The political terrain could not be clearer. Despite our best efforts, America is a center-left nation. Libertarians constitute no more than 5 percent of the public. And if a Republican manages to win the White House in 2016, the recent erosion in the public support for more government will almost certainly reverse.

How can we best move a libertarian policy agenda given this desultory landscape?

(1) Temper our Policy Expectations. Until some political tectonic plate shift occurs, radical libertarian policy change is not in the cards. Repealing the Great Society, much less the New Deal, is unlikely. Business regulation of some sort is not going away. The EPA, FCC, SEC, etc. will not be abolished.

Less radical improvements in public policy are possible. But to do that, we need to stop making “the better” the enemy of “the best” and cease complaining that the former commits the unpardonable sin of “compromising on principle.” By definition, advocating anything short of the night watchman state “compromises on principle,” and the night watchman state—for now anyway—is a fantasy.

(2) Consequentialist arguments > Ideological arguments. We are sometimes tempted to make “the moral case” for this or that policy initiative. While those arguments are tremendously appealing to libertarians, libertarian moralizing often leaves non-libertarians cold … and non-libertarians outnumber libertarians at least 20-1.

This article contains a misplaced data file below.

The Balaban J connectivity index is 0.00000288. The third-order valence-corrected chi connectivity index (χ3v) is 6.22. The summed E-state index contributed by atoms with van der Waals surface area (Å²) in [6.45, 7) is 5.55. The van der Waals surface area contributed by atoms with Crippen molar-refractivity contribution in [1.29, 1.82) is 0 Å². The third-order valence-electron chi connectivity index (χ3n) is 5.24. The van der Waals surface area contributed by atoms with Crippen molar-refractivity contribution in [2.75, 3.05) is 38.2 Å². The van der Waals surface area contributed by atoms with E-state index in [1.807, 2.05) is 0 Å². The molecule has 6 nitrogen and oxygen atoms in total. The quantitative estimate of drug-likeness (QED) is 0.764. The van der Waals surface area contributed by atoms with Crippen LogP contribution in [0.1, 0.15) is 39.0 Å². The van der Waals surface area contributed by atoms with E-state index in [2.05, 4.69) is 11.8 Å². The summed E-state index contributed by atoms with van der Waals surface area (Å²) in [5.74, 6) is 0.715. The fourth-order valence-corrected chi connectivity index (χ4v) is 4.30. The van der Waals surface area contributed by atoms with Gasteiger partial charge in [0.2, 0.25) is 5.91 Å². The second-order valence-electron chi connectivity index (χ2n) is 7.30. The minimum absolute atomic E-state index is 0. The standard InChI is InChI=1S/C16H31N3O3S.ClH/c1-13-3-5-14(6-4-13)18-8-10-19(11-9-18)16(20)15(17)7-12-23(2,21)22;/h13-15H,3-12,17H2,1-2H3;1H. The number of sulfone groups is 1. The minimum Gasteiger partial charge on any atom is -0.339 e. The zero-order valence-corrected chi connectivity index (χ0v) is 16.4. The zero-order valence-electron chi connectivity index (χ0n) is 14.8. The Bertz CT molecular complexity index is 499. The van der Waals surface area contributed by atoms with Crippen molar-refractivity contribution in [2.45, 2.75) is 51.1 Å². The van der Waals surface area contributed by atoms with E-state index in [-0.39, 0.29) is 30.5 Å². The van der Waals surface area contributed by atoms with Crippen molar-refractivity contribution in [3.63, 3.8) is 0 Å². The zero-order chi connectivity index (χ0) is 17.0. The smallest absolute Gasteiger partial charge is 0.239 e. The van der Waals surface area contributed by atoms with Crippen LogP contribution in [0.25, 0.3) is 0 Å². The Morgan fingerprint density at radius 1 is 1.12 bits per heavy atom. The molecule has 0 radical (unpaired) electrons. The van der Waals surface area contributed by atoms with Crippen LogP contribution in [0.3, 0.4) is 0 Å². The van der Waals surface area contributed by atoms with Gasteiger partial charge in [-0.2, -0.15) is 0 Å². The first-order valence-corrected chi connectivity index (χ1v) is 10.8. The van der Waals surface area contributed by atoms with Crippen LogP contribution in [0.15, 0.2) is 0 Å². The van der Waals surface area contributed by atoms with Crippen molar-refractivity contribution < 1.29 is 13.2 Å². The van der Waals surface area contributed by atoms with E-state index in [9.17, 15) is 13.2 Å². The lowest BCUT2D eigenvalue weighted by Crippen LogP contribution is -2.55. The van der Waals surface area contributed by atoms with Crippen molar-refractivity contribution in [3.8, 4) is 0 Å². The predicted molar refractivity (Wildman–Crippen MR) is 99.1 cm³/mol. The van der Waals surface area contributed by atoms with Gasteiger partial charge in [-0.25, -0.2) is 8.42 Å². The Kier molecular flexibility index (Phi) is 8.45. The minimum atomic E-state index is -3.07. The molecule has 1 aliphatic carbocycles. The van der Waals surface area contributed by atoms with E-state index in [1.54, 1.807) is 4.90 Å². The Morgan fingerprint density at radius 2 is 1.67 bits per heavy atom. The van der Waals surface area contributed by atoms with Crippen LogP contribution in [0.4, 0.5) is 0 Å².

The overwhelming majority of Americans have no coherent ideology. They embrace what seems to work. Selling the practical merits of our policy ideas gives us the best chance of success.

(3) Forwarding causes popular with the Left is likely to pay off. There are plenty of important libertarian causes that are popular within America’s present center-left consensus; e.g., drug decriminalization, civil liberties in the “war on terror,” immigration, reigning in the police, skepticism about military engagements, more sensible military spending, gay rights, opposition to mandatory minimum sentencing, etc. Policy investments in those arenas are more likely to pay off than investments in alternative arenas.

Resources are limited. We can best spend our time in fertile, not stony, policy fields.

(4) Investments in Washington are more promising than investments in the grassroots. Mobilizing the libertarian grassroots is problematic because there is hardly any libertarian grass to mobilize. Mobilizing conservative activists who embrace some libertarian economic ideas mobilizes activists who fiercely oppose libertarian objectives in other arenas. Consequently, there is no clear net gain for liberty.

Libertarian policy ideas have a better chance of getting a fair hearing in Washington than in, say, Dubuque. That’s because, at least when it comes to domestic issues, political elites are more libertarian than the voters and public opinion does not constrain Washington as much as many think.

Terrain dictates tactics.